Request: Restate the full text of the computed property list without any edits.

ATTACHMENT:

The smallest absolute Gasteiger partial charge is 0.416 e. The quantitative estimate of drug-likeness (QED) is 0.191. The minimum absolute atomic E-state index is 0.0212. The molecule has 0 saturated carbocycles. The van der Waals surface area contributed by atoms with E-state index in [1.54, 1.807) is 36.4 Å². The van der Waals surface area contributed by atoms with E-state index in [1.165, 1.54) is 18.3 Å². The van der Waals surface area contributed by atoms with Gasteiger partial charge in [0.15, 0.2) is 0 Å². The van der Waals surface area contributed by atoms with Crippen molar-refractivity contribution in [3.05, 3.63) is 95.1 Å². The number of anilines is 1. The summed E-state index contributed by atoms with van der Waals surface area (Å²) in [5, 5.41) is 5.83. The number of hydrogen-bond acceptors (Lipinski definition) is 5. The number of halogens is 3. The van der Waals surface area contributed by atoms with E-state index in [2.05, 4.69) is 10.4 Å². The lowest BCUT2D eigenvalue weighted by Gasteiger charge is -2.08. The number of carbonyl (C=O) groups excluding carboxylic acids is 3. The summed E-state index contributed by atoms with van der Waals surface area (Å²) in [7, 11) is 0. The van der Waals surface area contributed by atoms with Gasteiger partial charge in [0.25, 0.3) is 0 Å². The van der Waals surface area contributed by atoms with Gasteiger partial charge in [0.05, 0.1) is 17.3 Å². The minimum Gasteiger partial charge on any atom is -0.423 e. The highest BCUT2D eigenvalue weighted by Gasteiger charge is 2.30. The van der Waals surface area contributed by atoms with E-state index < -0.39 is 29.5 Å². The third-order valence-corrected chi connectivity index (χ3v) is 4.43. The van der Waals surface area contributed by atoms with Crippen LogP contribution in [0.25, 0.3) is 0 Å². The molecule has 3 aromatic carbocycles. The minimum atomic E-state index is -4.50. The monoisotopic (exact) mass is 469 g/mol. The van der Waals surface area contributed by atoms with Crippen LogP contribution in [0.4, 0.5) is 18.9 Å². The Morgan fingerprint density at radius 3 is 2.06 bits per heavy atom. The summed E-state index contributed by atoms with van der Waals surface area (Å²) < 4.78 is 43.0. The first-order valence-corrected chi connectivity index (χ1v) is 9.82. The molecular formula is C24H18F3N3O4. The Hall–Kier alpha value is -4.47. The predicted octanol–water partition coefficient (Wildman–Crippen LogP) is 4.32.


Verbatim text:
The smallest absolute Gasteiger partial charge is 0.416 e. The quantitative estimate of drug-likeness (QED) is 0.191. The minimum absolute atomic E-state index is 0.0212. The molecule has 0 saturated carbocycles. The van der Waals surface area contributed by atoms with E-state index in [1.54, 1.807) is 36.4 Å². The van der Waals surface area contributed by atoms with E-state index in [1.165, 1.54) is 18.3 Å². The van der Waals surface area contributed by atoms with Gasteiger partial charge in [0.15, 0.2) is 0 Å². The van der Waals surface area contributed by atoms with Crippen molar-refractivity contribution in [3.05, 3.63) is 95.1 Å². The number of anilines is 1. The summed E-state index contributed by atoms with van der Waals surface area (Å²) in [5, 5.41) is 5.83. The number of hydrogen-bond acceptors (Lipinski definition) is 5. The number of halogens is 3. The van der Waals surface area contributed by atoms with E-state index in [2.05, 4.69) is 10.4 Å². The lowest BCUT2D eigenvalue weighted by Gasteiger charge is -2.08. The number of carbonyl (C=O) groups excluding carboxylic acids is 3. The summed E-state index contributed by atoms with van der Waals surface area (Å²) in [7, 11) is 0. The van der Waals surface area contributed by atoms with Gasteiger partial charge in [0.25, 0.3) is 0 Å². The van der Waals surface area contributed by atoms with Gasteiger partial charge in [0.05, 0.1) is 17.3 Å². The minimum Gasteiger partial charge on any atom is -0.423 e. The highest BCUT2D eigenvalue weighted by Gasteiger charge is 2.30. The van der Waals surface area contributed by atoms with E-state index < -0.39 is 29.5 Å². The third-order valence-corrected chi connectivity index (χ3v) is 4.43. The van der Waals surface area contributed by atoms with Crippen LogP contribution in [0.25, 0.3) is 0 Å². The molecule has 3 aromatic carbocycles. The minimum atomic E-state index is -4.50. The monoisotopic (exact) mass is 469 g/mol. The van der Waals surface area contributed by atoms with Crippen LogP contribution in [0.4, 0.5) is 18.9 Å². The Morgan fingerprint density at radius 3 is 2.06 bits per heavy atom. The summed E-state index contributed by atoms with van der Waals surface area (Å²) < 4.78 is 43.0. The first-order valence-corrected chi connectivity index (χ1v) is 9.82. The molecular formula is C24H18F3N3O4. The Hall–Kier alpha value is -4.47. The predicted octanol–water partition coefficient (Wildman–Crippen LogP) is 4.32.